For healthy adults, we know the range of the maximum voluntary contraction (MVC), the measure of strength for this type of force. But that tells us only the maximum a person can generate. This is not a good indicator for someone repeatedly doing this type of work. For that, we need to modify the MVC with a percentage. 14% of MVC is used for intermittent static contractions and 8% for continuous static contractions over the course of day. So doing the math, I calculate that for 95% of women, the range is 6.7 inch-pounds to 14.6 inch-pounds, with 10.66 inch-pounds being the average. For 95% of men, the range is 13.6 inch-pounds to 21.3 inch-pounds, with 17.6 inch-pounds being the average.

What do you do if the torque tool generates more force than a person can comfortably handle over the course of the day? There are two approaches: engineering controls and administrative controls. Engineering controls should be the first line of defense. Here are a few options:

  • Reaction arm for conventional tool: When a torque tool reaches its specified force, it abruptly stops. A reaction arm transmits the force to the frame rather than the human body. It is interesting that the industry recommends torque reaction arms for forces greater than 12 pounds; this is a pretty good estimate for males. For women, I recommend using these torque reaction arms for forces greater than 10 inch-pounds. There are many on the market, click here for an example.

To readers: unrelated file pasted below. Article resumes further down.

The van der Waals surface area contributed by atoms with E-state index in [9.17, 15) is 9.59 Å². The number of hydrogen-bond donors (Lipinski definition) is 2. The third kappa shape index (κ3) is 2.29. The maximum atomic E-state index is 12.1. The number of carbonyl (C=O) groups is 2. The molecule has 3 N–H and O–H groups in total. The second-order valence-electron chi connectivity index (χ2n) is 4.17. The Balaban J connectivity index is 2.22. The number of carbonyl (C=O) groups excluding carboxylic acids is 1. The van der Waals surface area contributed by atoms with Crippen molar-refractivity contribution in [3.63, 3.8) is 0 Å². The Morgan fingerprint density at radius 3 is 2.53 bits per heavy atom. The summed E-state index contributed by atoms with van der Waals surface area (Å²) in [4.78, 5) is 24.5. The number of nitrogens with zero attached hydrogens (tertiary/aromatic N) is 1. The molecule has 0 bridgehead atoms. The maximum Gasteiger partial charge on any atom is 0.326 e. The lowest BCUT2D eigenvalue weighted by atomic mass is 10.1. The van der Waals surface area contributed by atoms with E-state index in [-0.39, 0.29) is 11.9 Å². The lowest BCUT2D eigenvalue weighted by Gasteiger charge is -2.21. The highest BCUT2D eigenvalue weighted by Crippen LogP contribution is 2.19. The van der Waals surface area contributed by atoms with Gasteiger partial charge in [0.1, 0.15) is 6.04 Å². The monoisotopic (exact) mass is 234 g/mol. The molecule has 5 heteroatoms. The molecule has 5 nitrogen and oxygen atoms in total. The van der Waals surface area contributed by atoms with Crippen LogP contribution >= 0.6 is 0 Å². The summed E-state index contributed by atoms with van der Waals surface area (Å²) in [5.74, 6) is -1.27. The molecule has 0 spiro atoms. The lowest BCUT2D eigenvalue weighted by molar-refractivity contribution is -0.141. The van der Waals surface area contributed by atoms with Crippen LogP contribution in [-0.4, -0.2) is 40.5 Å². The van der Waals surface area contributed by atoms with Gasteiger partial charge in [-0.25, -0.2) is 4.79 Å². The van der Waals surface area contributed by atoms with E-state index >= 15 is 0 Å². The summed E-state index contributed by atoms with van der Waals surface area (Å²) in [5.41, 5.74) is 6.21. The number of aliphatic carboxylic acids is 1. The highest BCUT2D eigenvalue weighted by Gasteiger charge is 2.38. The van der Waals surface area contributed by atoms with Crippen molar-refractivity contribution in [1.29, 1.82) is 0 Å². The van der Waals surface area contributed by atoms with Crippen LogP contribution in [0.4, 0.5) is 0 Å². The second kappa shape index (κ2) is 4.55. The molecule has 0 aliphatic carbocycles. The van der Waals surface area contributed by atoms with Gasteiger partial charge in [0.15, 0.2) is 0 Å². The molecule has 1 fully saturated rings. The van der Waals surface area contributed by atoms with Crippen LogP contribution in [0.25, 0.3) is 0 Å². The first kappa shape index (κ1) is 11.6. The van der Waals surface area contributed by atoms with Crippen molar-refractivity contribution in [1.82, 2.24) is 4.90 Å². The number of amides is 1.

• Pulse tools: These tools apply the force by pulsing, and are very quiet and do not require a reaction arm. However, they are more expensive upfront and require more maintenance. In the long run, they may be cost-effective depending upon how they are used.


Workplace Anti-Retaliation Programs

OSHA Issues Recommended Practices to Promote Workplace Anti-Retaliation Programs

By WorkersCompensation.com  |  01/17/2017

whistleblower illustrationThe Occupational Safety and Health Administration today issued Recommended Practices for Anti-Retaliation Programs to help employers create workplaces in which workers feel comfortable voicing their concerns without fear of retaliation.

The recommendations are intended to apply to all public and private sector employers covered by the 22 whistleblower protection laws that OSHA enforces.

The recommendations are adaptable to most workplaces, and employers may adjust them for such variables as number of employees, the makeup of the workforce, and the type of work performed. The concepts can be used to create a new program or enhance an existing one.